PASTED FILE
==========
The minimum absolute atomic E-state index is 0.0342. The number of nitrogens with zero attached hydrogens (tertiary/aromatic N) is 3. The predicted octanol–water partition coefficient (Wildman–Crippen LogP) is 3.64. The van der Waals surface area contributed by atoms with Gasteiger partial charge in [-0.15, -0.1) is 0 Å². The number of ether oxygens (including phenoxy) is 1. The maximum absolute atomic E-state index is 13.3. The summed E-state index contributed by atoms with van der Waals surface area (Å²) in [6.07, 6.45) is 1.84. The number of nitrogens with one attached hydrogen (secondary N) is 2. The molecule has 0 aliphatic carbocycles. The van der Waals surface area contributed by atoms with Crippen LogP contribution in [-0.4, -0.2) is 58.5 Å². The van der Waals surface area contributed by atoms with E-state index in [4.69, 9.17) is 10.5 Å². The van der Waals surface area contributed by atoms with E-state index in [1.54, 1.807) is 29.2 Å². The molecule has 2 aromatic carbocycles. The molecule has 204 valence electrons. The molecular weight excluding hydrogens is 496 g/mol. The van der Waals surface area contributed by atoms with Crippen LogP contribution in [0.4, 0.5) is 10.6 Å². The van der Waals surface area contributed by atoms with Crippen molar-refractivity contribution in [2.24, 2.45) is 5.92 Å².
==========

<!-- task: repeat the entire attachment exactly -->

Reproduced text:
The minimum absolute atomic E-state index is 0.0342. The number of nitrogens with zero attached hydrogens (tertiary/aromatic N) is 3. The predicted octanol–water partition coefficient (Wildman–Crippen LogP) is 3.64. The van der Waals surface area contributed by atoms with Gasteiger partial charge in [-0.15, -0.1) is 0 Å². The number of ether oxygens (including phenoxy) is 1. The maximum absolute atomic E-state index is 13.3. The summed E-state index contributed by atoms with van der Waals surface area (Å²) in [6.07, 6.45) is 1.84. The number of nitrogens with one attached hydrogen (secondary N) is 2. The molecule has 0 aliphatic carbocycles. The van der Waals surface area contributed by atoms with Crippen LogP contribution in [-0.4, -0.2) is 58.5 Å². The van der Waals surface area contributed by atoms with E-state index in [4.69, 9.17) is 10.5 Å². The van der Waals surface area contributed by atoms with E-state index in [1.54, 1.807) is 29.2 Å². The molecule has 2 aromatic carbocycles. The molecule has 204 valence electrons. The molecular weight excluding hydrogens is 496 g/mol. The van der Waals surface area contributed by atoms with Crippen LogP contribution in [0.4, 0.5) is 10.6 Å². The van der Waals surface area contributed by atoms with Crippen molar-refractivity contribution in [2.24, 2.45) is 5.92 Å².